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DAMASCUS, Syria – Syria appears to be taking aim at its next-door neighbor Turkey for the assistance it is providing to the Syrian opposition and foreign fighters at the behest of Saudi Arabia, Qatar and certain Western countries, including the United States, according to report from Joseph Farah’s G2 Bulletin.
In a wide-ranging discussion with WND, Syrian Prime Minister Wael Nader al-Halqi accused Turkey’s government of conspiring to overthrow the embattled regime of Syrian President Bashar al-Assad and to undertake a systematic dismantlement of its industrial infrastructure by aiding the armed opposition and Islamic foreign fighters.
The Syrian prime minister accused the foreign fighter opposition of dismantling 22 of Syria’s 72 pharmaceutical factories and then sending them into Turkey as part of the systematic theft of Syrian assets.
Al-Halqi said that Turkey also imports weapons – many heavy and sophisticated – from such Gulf Arab countries as Kuwait, Qatar and Saudi Arabia, and is a repository for foreign fighters and advisers who also come from Jordan, where U.S. Special Forces for many months have been training foreign fighters who enter Syria through Turkey.
He said that Turkish ambulances are being used to bring in weapons, an action which is considered to be contrary to international law due to the harm it can bring to medical teams if such actions are detected.
He was particularly incensed with Turkey over human trafficking that occurs through Turkey, especially of young Syrian women who then are sold to “old men in the Gulf countries.”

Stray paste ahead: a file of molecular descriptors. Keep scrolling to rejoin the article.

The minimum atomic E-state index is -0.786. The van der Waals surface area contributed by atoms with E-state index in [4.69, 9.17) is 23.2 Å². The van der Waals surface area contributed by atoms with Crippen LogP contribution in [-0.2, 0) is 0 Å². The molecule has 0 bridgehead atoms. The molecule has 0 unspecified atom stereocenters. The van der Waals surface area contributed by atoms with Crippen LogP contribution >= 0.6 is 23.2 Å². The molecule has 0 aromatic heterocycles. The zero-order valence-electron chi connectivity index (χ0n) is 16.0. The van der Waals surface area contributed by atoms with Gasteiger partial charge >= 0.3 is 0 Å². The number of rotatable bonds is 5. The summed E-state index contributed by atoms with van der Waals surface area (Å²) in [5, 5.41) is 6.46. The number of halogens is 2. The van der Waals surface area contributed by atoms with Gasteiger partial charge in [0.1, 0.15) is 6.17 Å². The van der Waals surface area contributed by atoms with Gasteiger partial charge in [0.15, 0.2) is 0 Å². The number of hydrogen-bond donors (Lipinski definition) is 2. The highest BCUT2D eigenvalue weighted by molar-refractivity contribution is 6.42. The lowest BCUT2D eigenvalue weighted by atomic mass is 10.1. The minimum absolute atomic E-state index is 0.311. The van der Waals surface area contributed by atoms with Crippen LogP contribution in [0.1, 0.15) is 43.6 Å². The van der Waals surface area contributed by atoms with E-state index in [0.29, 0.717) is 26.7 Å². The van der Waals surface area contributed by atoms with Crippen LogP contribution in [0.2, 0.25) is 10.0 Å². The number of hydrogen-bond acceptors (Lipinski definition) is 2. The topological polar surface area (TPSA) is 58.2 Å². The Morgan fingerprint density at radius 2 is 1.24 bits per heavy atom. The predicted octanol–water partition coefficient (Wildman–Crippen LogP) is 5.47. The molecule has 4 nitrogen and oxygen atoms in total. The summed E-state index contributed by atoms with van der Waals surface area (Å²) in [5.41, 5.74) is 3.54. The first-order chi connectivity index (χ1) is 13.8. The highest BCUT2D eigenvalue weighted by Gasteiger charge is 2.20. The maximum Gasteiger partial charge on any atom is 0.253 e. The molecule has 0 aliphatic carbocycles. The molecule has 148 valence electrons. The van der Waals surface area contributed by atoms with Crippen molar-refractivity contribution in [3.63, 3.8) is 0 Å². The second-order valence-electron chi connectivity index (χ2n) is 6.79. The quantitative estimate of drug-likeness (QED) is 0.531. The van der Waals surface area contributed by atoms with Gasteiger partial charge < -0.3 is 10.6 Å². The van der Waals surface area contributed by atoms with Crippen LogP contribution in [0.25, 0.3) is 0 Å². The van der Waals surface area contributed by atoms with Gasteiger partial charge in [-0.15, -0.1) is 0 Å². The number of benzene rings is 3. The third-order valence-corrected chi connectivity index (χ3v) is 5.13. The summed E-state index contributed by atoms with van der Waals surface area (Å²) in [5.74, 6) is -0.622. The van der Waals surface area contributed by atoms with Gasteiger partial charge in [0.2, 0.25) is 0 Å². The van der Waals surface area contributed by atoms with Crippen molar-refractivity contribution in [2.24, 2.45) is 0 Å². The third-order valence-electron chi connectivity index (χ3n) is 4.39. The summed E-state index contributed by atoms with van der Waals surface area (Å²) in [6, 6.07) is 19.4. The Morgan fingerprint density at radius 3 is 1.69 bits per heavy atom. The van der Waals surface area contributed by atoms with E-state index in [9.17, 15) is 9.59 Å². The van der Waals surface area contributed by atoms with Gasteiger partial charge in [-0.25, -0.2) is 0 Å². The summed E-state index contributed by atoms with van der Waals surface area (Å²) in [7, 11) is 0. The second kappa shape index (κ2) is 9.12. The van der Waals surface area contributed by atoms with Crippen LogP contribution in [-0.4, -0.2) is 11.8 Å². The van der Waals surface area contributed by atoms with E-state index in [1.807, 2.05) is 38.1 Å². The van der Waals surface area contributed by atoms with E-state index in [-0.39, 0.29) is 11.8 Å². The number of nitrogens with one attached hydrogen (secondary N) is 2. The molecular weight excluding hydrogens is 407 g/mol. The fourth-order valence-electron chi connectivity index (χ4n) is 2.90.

He said that there have been some 18,000 cases of human trafficking of human organs such as eye retinas in which some people are taken prisoner and actually killed in Turkey, “robbed of their organs and reburied back in Syria.”
A medical doctor himself, al-Halqi said he has spoken to patients who described buying eye corneas from Turkey, since they can afford them.
There was no way for WND independently to verify such allegations.
Al-Halqi also referred to the systematic dismantlement of Syria’s infrastructure that then is hauled back to Turkey. This includes communications, railway system, hospitals, cultural artifacts and mosques.
The Syrian prime minister also blamed Turkey for the explosion in Aleppo a month ago that provided the foundation for claims Sarin gas was used to kill civilians and some 15 Syrian army soldiers.
He claimed that the weapons with Sarin were “manufactured in Turkey and funneled to the terrorists,” meaning foreign fighters.
In recent days, Turkish Prime Minister Recep Tayyip Erdogan accused Syria of using chemical weapons without giving specifics about when and where the weapons may have been used.
However, his comments come following the alleged use of Sarin in Aleppo. He accused Syria of having crossed U.S. President Barack Obama’s “red line” by saying, “It has been passed long time ago.”
“We want the United States to assume more responsibilities and take further steps,” Erdogan told NBC in a recent interview.
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